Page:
Just four months after launching its Daily Maersk liner service in the Asia-Europe trade, Maersk Line says it could expand the highly popular “conveyor belt” offering to other trade routes later this year.
The carrier will be in position to decide in the third quarter whether the Daily Maersk service would work on other trade lanes, CEO said Soren Skou, adding, “There are no concrete plans for now.”
The Daily Maersk would transfer most easily to the Asia-U.S. market, according to former CEO Eivind Kolding, who launched the Asia-Europe service in late October.
The Daily Maersk played a key role in boosting Maersk’s Asia-Europe market share to a record high of 19.4 percent by the end of 2011, Skou said. Maersk’s market share increased only after the launch of Daily Maersk, “a good sign customers like it,” he said.
Only six containers shipped last week from Asia on Daily Maersk services failed to arrive in Europe at the guaranteed delivery time.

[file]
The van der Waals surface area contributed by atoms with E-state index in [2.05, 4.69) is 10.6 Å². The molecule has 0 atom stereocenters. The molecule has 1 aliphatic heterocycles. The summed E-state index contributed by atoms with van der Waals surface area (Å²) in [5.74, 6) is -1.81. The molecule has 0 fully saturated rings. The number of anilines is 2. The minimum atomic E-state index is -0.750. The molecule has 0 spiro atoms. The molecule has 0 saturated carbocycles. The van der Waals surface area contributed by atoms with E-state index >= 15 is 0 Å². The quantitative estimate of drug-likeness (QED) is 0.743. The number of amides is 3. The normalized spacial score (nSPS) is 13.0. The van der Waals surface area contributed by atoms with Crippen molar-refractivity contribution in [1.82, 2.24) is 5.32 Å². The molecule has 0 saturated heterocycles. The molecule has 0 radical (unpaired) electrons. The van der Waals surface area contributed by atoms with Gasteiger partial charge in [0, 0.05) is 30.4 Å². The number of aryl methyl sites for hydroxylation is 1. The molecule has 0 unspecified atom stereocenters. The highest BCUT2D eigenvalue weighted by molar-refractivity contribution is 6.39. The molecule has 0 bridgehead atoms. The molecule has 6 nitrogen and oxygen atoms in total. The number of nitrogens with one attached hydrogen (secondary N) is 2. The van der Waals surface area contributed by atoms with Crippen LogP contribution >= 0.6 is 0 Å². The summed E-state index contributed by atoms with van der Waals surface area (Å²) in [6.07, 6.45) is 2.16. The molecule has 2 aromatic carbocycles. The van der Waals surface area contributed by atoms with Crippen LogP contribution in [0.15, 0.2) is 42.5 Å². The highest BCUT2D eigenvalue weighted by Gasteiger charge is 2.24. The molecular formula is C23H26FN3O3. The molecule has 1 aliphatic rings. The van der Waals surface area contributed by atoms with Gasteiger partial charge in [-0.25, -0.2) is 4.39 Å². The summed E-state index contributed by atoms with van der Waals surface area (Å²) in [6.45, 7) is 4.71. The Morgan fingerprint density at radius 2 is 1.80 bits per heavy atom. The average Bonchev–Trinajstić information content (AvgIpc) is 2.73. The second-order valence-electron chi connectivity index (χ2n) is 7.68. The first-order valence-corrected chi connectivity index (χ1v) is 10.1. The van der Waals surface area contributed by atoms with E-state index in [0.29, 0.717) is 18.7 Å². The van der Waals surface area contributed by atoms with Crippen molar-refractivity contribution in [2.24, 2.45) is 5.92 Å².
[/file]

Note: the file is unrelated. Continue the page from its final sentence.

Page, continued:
The Daily Maersk, which compensates shippers in cash for late delivery, covers 17,000 to 18,000 20-foot equivalent units out of Maersk’s total weekly traffic of 35,000 TEUs on the Asia-Europe trade.
The service, originally from four Asian ports to Felixstowe, Rotterdam and Bremerhaven, was extended to Le Havre, Hamburg and Zeebrugge in February, though there is no compensation for late delivery to these ports.
Skou said Maersk has got sufficient market share to fill the capacity of the carrier’s 70 largest ships that operate the Daily Maersk and is now focusing on increasing profitability.
Maersk can charge a premium for reliability, the most important factor for its customers because it removes uncertainty from their supply chains. Customer satisfaction is at an all-time high of 6.1 on a 7-point scale, and its 25-net promoter score, a customer loyalty metric, is similar to large car manufacturers. “An improved service will allow us to charge more,” Skou said.
Contact Bruce Barnard at firstname.lastname@example.org.